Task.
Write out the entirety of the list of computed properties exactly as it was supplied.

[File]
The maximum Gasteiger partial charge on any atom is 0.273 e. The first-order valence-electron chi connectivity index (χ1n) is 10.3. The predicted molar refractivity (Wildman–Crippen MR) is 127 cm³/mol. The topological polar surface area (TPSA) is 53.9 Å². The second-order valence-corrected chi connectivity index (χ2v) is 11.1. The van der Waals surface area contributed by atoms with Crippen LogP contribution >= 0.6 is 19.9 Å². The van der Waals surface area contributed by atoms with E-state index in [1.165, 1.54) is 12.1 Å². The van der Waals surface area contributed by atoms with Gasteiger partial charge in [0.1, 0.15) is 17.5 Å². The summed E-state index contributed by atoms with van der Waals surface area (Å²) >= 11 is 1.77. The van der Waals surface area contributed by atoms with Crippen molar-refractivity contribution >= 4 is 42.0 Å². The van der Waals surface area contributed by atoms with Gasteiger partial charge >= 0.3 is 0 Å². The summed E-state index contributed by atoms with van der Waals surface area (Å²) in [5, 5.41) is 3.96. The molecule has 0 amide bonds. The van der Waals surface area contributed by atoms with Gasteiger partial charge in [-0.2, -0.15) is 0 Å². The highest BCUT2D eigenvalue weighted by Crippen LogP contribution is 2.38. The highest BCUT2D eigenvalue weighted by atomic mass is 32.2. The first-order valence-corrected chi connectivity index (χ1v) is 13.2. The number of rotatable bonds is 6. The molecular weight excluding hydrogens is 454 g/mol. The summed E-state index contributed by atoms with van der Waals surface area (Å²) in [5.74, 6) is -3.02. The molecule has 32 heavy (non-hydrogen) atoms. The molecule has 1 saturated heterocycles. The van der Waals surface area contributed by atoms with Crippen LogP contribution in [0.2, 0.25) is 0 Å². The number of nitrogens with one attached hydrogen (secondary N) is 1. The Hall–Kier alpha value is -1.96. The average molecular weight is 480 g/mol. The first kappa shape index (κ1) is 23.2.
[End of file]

The maximum Gasteiger partial charge on any atom is 0.273 e. The first-order valence-electron chi connectivity index (χ1n) is 10.3. The predicted molar refractivity (Wildman–Crippen MR) is 127 cm³/mol. The topological polar surface area (TPSA) is 53.9 Å². The second-order valence-corrected chi connectivity index (χ2v) is 11.1. The van der Waals surface area contributed by atoms with Crippen LogP contribution >= 0.6 is 19.9 Å². The van der Waals surface area contributed by atoms with E-state index in [1.165, 1.54) is 12.1 Å². The van der Waals surface area contributed by atoms with Gasteiger partial charge in [0.1, 0.15) is 17.5 Å². The summed E-state index contributed by atoms with van der Waals surface area (Å²) >= 11 is 1.77. The van der Waals surface area contributed by atoms with Crippen molar-refractivity contribution >= 4 is 42.0 Å². The van der Waals surface area contributed by atoms with Gasteiger partial charge >= 0.3 is 0 Å². The summed E-state index contributed by atoms with van der Waals surface area (Å²) in [5, 5.41) is 3.96. The molecule has 0 amide bonds. The van der Waals surface area contributed by atoms with Gasteiger partial charge in [-0.2, -0.15) is 0 Å². The highest BCUT2D eigenvalue weighted by Crippen LogP contribution is 2.38. The highest BCUT2D eigenvalue weighted by atomic mass is 32.2. The first-order valence-corrected chi connectivity index (χ1v) is 13.2. The number of rotatable bonds is 6. The molecular weight excluding hydrogens is 454 g/mol. The summed E-state index contributed by atoms with van der Waals surface area (Å²) in [5.74, 6) is -3.02. The molecule has 32 heavy (non-hydrogen) atoms. The molecule has 1 saturated heterocycles. The van der Waals surface area contributed by atoms with Crippen LogP contribution in [0.2, 0.25) is 0 Å². The number of nitrogens with one attached hydrogen (secondary N) is 1. The Hall–Kier alpha value is -1.96. The average molecular weight is 480 g/mol. The first kappa shape index (κ1) is 23.2.